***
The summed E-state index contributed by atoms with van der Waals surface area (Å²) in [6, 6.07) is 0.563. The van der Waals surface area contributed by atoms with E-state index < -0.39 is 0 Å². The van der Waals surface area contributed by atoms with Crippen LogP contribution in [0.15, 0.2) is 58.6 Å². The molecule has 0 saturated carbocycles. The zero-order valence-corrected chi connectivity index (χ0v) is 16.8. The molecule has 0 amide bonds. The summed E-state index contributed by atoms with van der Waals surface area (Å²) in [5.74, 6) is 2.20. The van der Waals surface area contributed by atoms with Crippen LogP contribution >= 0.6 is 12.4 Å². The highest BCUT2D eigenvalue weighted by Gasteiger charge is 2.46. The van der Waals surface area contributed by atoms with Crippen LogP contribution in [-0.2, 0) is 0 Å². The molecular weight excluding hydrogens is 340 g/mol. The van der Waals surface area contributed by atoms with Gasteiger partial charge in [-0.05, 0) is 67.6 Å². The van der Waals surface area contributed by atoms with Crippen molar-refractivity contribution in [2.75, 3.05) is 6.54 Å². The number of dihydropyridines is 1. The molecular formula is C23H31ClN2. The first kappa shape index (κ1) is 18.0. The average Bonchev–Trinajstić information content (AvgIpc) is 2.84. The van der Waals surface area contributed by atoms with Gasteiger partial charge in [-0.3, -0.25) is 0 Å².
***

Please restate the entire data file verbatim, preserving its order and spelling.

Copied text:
The summed E-state index contributed by atoms with van der Waals surface area (Å²) in [6, 6.07) is 0.563. The van der Waals surface area contributed by atoms with E-state index < -0.39 is 0 Å². The van der Waals surface area contributed by atoms with Crippen LogP contribution in [0.15, 0.2) is 58.6 Å². The molecule has 0 saturated carbocycles. The zero-order valence-corrected chi connectivity index (χ0v) is 16.8. The molecule has 0 amide bonds. The summed E-state index contributed by atoms with van der Waals surface area (Å²) in [5.74, 6) is 2.20. The van der Waals surface area contributed by atoms with Crippen LogP contribution >= 0.6 is 12.4 Å². The highest BCUT2D eigenvalue weighted by Gasteiger charge is 2.46. The van der Waals surface area contributed by atoms with Crippen LogP contribution in [-0.2, 0) is 0 Å². The molecular weight excluding hydrogens is 340 g/mol. The van der Waals surface area contributed by atoms with Gasteiger partial charge in [-0.05, 0) is 67.6 Å². The van der Waals surface area contributed by atoms with Crippen molar-refractivity contribution in [2.75, 3.05) is 6.54 Å². The number of dihydropyridines is 1. The molecular formula is C23H31ClN2. The first kappa shape index (κ1) is 18.0. The average Bonchev–Trinajstić information content (AvgIpc) is 2.84. The van der Waals surface area contributed by atoms with Gasteiger partial charge in [-0.3, -0.25) is 0 Å².